National Origin: Usually indicated by appearance or accent, where in the world a person is from or their ethnic background warrants protection in this class.

Sex: In today’s world, protection on the basis of sex is not limited to gender, but also includes sexual orientation, transgender status, and other gender roles and identities.

Disability: Contrary to what you might find on a job application these days, landlords are prohibited from inquiring about a person’s disability status. Additionally, if the tenant or potential tenant has disclosed impairment-related information, it is the responsibility of the landlord to make reasonable accommodations – even if this is at the property manager’s own expense.

Familial Status: Typically, this refers to a tenant having at least one dependent, or child under the age of 18. It also protects renters who are pregnant or in the process of adopting a child.

In addition to Federal Fair Housing Laws, many state and local governments include protections for things like citizenship, marital status, age, veteran status, source of income, and more. Because each region has its own stipulations, it’s best to consult the experts. Get in touch with your local state fair housing agency for greater detail on how you can ensure compliance.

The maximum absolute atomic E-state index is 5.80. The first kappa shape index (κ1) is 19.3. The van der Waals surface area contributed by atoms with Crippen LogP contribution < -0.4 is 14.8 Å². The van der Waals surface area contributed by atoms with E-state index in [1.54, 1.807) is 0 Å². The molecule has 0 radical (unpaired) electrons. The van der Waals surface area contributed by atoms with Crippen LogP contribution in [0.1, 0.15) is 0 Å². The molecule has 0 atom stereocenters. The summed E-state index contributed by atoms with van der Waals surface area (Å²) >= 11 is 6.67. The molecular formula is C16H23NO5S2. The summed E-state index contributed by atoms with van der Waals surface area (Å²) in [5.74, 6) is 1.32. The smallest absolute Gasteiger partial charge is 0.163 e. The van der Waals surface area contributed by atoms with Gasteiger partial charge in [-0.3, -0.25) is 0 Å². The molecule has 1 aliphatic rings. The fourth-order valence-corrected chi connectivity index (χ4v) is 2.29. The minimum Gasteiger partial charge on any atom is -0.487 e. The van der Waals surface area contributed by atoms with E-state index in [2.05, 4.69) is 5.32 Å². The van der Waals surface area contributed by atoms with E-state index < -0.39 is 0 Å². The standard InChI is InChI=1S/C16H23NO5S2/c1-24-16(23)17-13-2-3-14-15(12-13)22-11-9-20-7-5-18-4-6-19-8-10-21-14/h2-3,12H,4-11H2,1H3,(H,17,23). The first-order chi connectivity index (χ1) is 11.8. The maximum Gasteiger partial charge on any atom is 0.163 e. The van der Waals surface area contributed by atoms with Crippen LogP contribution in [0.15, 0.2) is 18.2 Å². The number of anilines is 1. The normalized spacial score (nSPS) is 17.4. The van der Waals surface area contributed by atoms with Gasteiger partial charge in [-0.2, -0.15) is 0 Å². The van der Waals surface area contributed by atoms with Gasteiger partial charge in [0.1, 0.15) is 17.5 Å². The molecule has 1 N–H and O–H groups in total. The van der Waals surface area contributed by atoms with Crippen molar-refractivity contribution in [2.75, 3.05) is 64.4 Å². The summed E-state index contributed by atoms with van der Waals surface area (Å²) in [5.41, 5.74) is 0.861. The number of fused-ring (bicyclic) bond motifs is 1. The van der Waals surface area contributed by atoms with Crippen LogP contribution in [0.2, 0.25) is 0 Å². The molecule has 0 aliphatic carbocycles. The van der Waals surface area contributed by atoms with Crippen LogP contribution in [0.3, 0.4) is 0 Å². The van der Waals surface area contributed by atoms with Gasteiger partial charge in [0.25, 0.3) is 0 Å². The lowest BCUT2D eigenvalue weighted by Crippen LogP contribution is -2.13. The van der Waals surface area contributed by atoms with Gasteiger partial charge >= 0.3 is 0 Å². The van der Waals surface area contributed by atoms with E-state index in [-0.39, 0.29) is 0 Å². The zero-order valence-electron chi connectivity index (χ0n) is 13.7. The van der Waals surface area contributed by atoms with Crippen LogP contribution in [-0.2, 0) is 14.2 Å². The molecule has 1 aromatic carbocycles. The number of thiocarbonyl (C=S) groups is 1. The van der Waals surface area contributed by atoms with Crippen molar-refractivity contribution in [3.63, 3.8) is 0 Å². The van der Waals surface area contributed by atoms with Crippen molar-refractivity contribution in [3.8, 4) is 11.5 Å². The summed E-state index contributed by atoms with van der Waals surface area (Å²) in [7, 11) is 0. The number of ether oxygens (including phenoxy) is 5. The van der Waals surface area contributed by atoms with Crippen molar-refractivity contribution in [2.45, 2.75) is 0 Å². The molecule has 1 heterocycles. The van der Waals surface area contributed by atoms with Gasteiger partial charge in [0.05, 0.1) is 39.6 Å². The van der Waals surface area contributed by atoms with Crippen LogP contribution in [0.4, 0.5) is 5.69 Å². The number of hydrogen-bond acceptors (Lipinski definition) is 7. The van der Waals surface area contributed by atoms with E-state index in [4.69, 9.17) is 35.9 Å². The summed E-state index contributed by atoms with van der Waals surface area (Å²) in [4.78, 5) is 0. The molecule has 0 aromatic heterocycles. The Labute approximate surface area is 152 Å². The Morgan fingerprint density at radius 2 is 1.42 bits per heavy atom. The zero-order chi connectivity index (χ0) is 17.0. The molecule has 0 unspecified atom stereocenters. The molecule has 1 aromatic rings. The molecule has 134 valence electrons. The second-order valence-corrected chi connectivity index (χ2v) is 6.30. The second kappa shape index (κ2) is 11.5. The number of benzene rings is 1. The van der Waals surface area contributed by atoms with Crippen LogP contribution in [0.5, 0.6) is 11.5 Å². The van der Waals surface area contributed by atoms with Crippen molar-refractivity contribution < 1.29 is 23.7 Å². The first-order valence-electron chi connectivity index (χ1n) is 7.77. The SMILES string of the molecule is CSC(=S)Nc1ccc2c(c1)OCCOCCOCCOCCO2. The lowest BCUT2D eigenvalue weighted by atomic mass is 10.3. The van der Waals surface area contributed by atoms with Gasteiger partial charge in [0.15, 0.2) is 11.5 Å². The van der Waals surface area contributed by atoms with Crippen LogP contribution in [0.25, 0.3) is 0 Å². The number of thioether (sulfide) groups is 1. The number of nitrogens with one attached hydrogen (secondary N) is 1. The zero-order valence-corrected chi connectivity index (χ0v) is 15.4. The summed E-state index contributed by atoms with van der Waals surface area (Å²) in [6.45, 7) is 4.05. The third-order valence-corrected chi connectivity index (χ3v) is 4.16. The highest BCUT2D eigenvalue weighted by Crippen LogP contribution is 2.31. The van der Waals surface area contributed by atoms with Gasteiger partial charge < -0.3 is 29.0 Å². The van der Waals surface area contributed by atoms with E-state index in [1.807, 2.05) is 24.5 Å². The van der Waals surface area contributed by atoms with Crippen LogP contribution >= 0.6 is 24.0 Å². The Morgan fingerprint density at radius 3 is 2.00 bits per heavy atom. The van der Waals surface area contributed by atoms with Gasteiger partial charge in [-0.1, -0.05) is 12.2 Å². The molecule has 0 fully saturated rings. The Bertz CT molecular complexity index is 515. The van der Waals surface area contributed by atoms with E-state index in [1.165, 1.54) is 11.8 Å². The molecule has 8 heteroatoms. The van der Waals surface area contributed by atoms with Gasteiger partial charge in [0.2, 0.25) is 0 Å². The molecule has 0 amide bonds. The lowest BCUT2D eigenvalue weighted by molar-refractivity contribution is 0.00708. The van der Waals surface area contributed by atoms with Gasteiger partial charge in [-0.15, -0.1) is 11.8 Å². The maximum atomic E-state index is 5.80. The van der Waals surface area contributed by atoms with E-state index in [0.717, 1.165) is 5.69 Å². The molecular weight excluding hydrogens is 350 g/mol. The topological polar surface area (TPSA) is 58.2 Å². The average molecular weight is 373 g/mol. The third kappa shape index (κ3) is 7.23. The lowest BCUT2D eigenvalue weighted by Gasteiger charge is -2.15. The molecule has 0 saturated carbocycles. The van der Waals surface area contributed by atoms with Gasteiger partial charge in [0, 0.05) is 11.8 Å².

What’s at Stake?

If a violation does inadvertently occur, tenants can file discrimination complaints with their local legislature. This is not a situation you want to find yourself in, as it is often costly and tedious. Once a complaint is filed, the defendant has 20 days to respond and decide whether the case is to be tried by the Federal District Court or HUD Administrative Law Judge (ALJ).

If you go with the latter, and the ALJ finds, in their judicial opinion, that an infraction has occurred, you can find yourself looking at fines and fees upwards of $15,000 for your first violation alone. And that’s not the worst of it. If the Federal Court deems your business in the wrong, punitive damages and penalties can go as high as $100,000. That is potentially an incredible amount of time and money poorly spent.

How to Protect Your Tenants and Yourself